Art Collectors' Council 2013 Acquisitions
ART COLLECTORS’ COUNCIL PURCHASES NEARLY $1 MILLION IN AMERICAN PAINTINGS
At its annual meeting, the support group helped purchase important large-scale works by Reginald Marsh and George Luks.
Reginald Marsh (1898–1954), The Locomotive, 1935. Tempera on concrete, 58 x 53 ½ in. (left); George Luks (1867–1933), The Breaker Boys, ca. 1925. Oil on canvas, 50 x 60 in. (right), The Huntington Library, Art Collections, and Botanical Gardens.
May 7, 2013—The Art Collectors’ Council of The Huntington Library, Art Collections, and Botanical Gardens made possible the purchase of two major paintings for the institution’s American art collections at its annual meeting on April 27. The group, made up of 43 donors from across the region, first voted to acquire The Locomotive (tempera on concrete 58 x 53 ½ in.), made in 1935 by Reginald Marsh (1898–1954) in preparation for a government-commissioned post office mural in Washington, D.C. In a dramatic show of support for the collections, 11 members of the Art Collectors’ Council then contributed additional funds in order to purchase The Breaker Boys (oil on canvas, 50 x 60 in.), painted about 1925 by George Luks (1867–1933). The total funds spent were nearly $1 million.
“We simply couldn’t be more thrilled about the Art Collectors’ Council’s show of support this year,” said Kevin Salatino, Hannah and Russel Kully Director of the Art Collections. “These are two great and riveting works that are perfectly suited to our collecting strategy. The council made a powerful statement this year that reinforces The Huntington’s commitment to American art.”
The new works will go on view in the Virginia Steele Scott Galleries of American Art tomorrow (May 8) for three months, until early August. They will then reappear as signature elements in a new installation planned for June 2014, when The Huntington’s American art galleries expand with 5,400 square feet of new gallery space previously used for storage.
“Everyone felt an exciting momentum this year, I think,” said Nancy Berman, chair of the all-volunteer council. “This could be because we are inspired by the gallery expansion, which will be glorious for art lovers; but it also could be because we sense The Huntington is poised to become a premiere place to experience American art in the country."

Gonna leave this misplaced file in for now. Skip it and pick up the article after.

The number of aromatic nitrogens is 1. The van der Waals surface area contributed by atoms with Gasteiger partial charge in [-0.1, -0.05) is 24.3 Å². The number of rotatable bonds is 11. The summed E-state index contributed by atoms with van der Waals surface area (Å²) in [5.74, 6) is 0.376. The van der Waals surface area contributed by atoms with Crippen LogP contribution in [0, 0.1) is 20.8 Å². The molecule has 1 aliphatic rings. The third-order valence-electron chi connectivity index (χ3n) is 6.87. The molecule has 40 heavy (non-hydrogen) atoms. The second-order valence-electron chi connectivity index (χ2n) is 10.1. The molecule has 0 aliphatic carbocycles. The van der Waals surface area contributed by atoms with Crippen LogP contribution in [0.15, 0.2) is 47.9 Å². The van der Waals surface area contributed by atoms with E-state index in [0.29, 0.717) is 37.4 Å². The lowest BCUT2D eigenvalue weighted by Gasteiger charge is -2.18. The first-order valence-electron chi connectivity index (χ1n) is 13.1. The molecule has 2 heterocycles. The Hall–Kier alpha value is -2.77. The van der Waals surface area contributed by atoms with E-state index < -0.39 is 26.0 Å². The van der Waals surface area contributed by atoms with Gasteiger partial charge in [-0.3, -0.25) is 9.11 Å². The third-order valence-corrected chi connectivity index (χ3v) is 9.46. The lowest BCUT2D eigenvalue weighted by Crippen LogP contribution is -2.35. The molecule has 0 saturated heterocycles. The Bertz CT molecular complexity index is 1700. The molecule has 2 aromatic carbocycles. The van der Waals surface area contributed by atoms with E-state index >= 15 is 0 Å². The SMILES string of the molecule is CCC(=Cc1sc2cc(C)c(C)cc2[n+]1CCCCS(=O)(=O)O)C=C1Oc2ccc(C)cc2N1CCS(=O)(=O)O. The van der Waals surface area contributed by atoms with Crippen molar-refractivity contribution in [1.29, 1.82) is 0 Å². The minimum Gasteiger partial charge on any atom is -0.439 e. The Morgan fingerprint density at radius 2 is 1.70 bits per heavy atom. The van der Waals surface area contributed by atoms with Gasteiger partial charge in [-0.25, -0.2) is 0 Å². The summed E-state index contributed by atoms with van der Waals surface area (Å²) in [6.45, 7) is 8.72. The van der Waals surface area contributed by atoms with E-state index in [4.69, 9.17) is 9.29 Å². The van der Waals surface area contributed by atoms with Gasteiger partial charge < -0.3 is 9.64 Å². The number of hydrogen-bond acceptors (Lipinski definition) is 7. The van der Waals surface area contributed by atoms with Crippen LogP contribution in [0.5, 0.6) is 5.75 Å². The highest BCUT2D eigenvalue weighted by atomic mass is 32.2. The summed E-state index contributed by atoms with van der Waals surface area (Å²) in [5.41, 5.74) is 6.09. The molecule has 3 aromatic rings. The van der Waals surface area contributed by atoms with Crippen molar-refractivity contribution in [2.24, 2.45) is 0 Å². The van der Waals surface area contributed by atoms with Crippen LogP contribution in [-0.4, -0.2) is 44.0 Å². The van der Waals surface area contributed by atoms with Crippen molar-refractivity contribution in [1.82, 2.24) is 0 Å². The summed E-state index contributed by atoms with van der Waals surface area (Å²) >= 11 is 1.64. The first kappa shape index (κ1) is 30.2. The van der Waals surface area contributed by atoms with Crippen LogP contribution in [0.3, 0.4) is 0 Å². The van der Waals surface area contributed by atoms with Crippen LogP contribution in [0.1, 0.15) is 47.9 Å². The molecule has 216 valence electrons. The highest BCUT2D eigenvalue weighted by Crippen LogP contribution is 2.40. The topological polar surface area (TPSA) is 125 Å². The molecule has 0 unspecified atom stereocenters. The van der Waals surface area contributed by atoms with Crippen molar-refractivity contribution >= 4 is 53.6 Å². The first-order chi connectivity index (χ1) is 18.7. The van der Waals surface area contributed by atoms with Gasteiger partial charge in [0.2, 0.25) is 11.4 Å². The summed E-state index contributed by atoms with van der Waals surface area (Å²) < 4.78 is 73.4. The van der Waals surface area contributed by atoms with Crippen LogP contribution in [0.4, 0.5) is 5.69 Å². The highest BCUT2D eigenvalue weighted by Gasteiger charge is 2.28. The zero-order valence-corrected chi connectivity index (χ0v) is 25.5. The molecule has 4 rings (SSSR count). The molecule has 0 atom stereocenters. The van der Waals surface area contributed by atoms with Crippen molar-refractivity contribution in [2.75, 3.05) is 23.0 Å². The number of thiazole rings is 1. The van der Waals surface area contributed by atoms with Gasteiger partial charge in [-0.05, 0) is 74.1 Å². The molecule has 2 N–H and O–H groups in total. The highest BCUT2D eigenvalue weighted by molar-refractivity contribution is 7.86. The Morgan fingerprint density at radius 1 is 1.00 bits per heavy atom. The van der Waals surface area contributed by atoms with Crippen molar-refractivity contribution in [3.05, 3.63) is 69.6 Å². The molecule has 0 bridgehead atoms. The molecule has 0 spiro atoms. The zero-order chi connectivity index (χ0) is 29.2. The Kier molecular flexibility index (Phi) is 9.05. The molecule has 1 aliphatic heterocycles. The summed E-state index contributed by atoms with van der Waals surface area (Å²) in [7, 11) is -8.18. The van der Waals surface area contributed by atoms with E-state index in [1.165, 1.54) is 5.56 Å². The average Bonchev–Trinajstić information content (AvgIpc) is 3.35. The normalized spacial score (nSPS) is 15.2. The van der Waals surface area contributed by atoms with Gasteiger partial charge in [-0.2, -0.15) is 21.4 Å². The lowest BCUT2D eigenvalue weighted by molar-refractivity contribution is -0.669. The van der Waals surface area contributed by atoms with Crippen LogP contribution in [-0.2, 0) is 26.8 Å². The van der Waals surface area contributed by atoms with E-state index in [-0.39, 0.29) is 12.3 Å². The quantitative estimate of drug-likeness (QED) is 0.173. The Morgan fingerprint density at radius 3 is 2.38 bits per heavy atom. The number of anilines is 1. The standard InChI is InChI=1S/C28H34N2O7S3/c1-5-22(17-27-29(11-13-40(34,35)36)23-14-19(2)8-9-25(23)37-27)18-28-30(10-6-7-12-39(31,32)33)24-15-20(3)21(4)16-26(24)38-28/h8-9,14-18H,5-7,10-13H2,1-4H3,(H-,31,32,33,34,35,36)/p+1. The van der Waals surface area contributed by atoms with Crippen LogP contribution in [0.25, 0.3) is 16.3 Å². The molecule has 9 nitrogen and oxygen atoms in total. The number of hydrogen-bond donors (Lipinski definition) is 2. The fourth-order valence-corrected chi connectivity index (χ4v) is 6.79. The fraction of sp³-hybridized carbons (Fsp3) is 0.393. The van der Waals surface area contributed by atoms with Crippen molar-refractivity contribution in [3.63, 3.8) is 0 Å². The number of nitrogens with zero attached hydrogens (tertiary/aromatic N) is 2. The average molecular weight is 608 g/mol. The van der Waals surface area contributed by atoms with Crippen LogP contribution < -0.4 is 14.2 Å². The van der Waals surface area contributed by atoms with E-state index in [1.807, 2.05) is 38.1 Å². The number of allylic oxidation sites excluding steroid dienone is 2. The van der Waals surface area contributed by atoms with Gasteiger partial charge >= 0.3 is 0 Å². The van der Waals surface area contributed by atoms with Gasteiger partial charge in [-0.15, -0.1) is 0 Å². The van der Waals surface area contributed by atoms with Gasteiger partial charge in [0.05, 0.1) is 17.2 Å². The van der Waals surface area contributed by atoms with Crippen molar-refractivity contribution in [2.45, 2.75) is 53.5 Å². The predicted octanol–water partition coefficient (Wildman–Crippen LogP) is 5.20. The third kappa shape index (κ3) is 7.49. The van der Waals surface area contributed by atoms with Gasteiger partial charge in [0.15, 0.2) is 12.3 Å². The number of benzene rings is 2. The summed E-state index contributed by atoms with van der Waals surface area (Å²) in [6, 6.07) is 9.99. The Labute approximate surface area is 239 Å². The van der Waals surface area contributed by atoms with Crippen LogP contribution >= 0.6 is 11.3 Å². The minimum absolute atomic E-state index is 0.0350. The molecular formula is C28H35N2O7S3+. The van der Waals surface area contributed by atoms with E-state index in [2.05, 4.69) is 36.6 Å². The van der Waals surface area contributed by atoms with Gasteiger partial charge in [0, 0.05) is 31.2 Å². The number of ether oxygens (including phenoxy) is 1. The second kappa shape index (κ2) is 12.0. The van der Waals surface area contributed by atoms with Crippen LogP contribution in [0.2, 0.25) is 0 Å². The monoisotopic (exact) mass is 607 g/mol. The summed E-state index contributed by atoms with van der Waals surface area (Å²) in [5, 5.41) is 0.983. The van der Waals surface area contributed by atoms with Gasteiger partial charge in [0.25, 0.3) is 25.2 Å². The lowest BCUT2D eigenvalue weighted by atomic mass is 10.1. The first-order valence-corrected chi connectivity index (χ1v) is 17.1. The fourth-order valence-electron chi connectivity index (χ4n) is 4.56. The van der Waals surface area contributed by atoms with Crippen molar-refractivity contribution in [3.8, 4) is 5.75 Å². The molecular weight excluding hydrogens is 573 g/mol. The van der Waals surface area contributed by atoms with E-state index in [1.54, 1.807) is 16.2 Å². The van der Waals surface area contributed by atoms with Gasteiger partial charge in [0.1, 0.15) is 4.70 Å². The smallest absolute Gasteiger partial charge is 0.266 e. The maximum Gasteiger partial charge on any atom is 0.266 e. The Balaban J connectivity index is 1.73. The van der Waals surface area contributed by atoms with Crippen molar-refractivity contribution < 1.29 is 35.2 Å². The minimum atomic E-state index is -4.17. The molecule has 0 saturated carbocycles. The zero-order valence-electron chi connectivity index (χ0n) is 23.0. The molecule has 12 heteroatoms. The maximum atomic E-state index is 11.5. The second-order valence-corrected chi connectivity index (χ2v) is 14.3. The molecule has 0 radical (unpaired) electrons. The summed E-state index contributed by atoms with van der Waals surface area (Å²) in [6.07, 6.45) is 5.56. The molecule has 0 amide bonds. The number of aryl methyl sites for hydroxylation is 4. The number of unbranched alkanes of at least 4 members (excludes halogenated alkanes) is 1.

While both of the new paintings were made around the same time, just ten years apart, and are of similar scale, they couldn’t be more different, explained Jessica Todd Smith, Virginia Steele Scott Chief Curator of American Art. “These two works will have a powerful impact in the galleries,” she said. “In one way, they are both about industrial America, but their messages—communicated through different media, paint handling, color palette, and composition—are like night and day. The Luks painting is expressionistic and painterly, and its subject depicts one of the most appalling forms of child labor in America at that time. Marsh, on the other hand, foregrounds the powerful locomotive, representing its mechanism with meticulous accuracy. The few people that Marsh included in the scene are dwarfed by the train and relegated to the margins of the composition. These paintings represent very different aesthetic directions and points of view, and they will contribute profoundly to our representation of the range of American painting in the 1920s and 1930s.”